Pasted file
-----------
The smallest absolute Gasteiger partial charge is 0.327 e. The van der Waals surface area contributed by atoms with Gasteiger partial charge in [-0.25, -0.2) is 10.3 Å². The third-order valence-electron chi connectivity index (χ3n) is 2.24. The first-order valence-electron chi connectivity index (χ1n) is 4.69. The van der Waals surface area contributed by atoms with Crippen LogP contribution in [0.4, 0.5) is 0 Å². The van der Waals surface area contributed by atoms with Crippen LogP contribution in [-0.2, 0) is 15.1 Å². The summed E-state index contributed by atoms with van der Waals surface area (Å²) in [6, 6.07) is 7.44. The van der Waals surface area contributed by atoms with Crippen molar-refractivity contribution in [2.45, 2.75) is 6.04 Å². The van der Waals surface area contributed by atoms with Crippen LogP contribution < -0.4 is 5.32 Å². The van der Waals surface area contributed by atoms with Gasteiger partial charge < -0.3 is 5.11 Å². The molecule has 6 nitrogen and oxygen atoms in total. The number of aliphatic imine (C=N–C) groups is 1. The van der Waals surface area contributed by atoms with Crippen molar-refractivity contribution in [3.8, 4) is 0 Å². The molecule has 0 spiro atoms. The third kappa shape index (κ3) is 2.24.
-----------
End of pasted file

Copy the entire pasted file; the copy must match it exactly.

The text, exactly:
The smallest absolute Gasteiger partial charge is 0.327 e. The van der Waals surface area contributed by atoms with Gasteiger partial charge in [-0.25, -0.2) is 10.3 Å². The third-order valence-electron chi connectivity index (χ3n) is 2.24. The first-order valence-electron chi connectivity index (χ1n) is 4.69. The van der Waals surface area contributed by atoms with Crippen LogP contribution in [0.4, 0.5) is 0 Å². The van der Waals surface area contributed by atoms with Crippen LogP contribution in [-0.2, 0) is 15.1 Å². The summed E-state index contributed by atoms with van der Waals surface area (Å²) in [6, 6.07) is 7.44. The van der Waals surface area contributed by atoms with Crippen molar-refractivity contribution in [2.45, 2.75) is 6.04 Å². The van der Waals surface area contributed by atoms with Crippen LogP contribution < -0.4 is 5.32 Å². The van der Waals surface area contributed by atoms with Gasteiger partial charge < -0.3 is 5.11 Å². The molecule has 6 nitrogen and oxygen atoms in total. The number of aliphatic imine (C=N–C) groups is 1. The van der Waals surface area contributed by atoms with Crippen molar-refractivity contribution in [3.8, 4) is 0 Å². The molecule has 0 spiro atoms. The third kappa shape index (κ3) is 2.24.